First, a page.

A purchaser may terminate the contract by giving written notice to the dealer during the cooling off period. The notice of termination must be signed, either by the purchaser or the purchaser’s solicitor or barrister. The right to terminate a contract may be exercised even though the purchaser has taken delivery of the motor vehicle concerned.

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What does 'cooling off' cost? 

On termination of the contract the purchaser is liable to pay the dealer $250 or 2% of the purchase price, whichever is the lesser. (This means 2% of the purchase price for cars priced $12,500 or lower and $250 for all cars over $12,500).

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When does the cooling off period apply? 

The cooling off period only applies to purchases of cars by linked credit.

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What is linked credit? 

Linked credit is where finance for the purchase is provided by or facilitated by the motor dealer selling the vehicle. Linked credit has the same meaning as in the National Consumer Credit Protection Act.

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When does the cooling off period not apply? 

There is no cooling off period for sales:

  • of motor vehicles other than cars (eg. motor bikes, farm equipment)
  • of commercial vehicles
  • at an auction
  • paid for by cash
  • on credit other than linked credit (The cooling off period does not apply where credit is provided by a finance institution contacted directly by the purchaser, that is, where the dealer does not provide, arrange or facilitate the credit)
  • where credit is provided by a linked credit provider of the dealer but the provision of credit is not arranged or facilitated by the dealer
  • made by a motor dealer to a trade owner.

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When does the cooling off period begin and end? 

The cooling off period begins when the contract is signed (entered into) and ends at 5pm on the next day on which the dealer carries on business with the public. However, if the dealer closes for business before 5pm on that day, the cooling off period ends at the close of business on the next day the dealer is open for business following that day.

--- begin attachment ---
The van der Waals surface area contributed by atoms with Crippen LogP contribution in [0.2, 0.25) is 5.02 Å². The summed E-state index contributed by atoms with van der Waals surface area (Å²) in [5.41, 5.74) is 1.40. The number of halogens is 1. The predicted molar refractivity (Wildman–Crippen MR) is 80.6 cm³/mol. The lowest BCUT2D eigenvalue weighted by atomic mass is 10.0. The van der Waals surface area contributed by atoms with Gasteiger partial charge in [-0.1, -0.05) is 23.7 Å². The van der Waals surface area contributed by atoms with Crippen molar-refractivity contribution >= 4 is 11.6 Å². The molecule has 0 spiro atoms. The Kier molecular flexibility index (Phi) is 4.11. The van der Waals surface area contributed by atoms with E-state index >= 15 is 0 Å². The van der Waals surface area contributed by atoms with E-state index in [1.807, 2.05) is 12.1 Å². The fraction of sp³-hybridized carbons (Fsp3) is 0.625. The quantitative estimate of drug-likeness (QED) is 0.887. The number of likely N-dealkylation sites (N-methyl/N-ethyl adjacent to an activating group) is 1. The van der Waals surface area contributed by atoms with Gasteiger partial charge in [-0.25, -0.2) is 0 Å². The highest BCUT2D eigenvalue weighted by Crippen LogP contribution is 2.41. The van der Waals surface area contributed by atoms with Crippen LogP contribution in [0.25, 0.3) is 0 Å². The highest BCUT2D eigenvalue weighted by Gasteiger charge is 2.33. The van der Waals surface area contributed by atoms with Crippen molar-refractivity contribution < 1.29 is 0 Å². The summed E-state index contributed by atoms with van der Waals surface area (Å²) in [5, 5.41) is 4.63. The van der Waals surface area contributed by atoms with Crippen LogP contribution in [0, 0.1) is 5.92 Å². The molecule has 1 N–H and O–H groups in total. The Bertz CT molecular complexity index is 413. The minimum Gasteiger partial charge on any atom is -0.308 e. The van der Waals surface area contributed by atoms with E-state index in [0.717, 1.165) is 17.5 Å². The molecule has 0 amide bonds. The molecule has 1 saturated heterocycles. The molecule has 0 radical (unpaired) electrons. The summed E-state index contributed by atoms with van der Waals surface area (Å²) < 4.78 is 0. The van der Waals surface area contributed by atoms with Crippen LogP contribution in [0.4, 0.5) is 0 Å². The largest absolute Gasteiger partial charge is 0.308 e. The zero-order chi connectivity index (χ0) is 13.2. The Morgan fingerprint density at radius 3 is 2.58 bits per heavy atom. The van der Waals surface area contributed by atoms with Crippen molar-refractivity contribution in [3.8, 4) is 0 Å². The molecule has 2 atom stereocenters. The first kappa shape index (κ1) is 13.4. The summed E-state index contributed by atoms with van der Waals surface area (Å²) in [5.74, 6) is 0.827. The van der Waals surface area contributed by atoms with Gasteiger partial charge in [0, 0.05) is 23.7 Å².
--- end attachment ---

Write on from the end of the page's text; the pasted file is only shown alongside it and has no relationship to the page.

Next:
Example A: A dealer is open for business 9am to 6pm Monday to Saturday and 11am to 3pm on Sunday. If a contract to purchase was signed on Friday the cooling off period would end at 5pm on Saturday.

Example B: A dealer is open for business 10am to 7pm Monday to Friday, 10am to 3pm on Saturday and closed Sunday. If a contract to purchase was signed on Friday the cooling off period would end at 7pm on Monday.

Example C: A dealer is open for business 9am to 4pm Monday to Friday, 10am to 4pm on Saturday and closed Sunday. If a contract to purchase was signed on Saturday the cooling off period would end at 4pm on Tuesday.

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Does the dealer have to advise the purchaser of the cooling off period? 

Yes, the notice of a purchaser’s right to the cooling off period must be included in the contract. The notice must be in the prescribed form. The prescribed form is Form 12 in the Motor Dealers Regulation 2014.

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Can the cooling off period be extended and how is the cooling off period waived? 

The cooling off period may be extended by a provision in the contract of sale or by agreement with the dealer.

The cooling off period can only be waived by the purchaser signing the prescribed form. The prescribed form is Form 12 in the Motor Dealers Regulation 2014.

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What happens to the purchased vehicle during the cooling off period?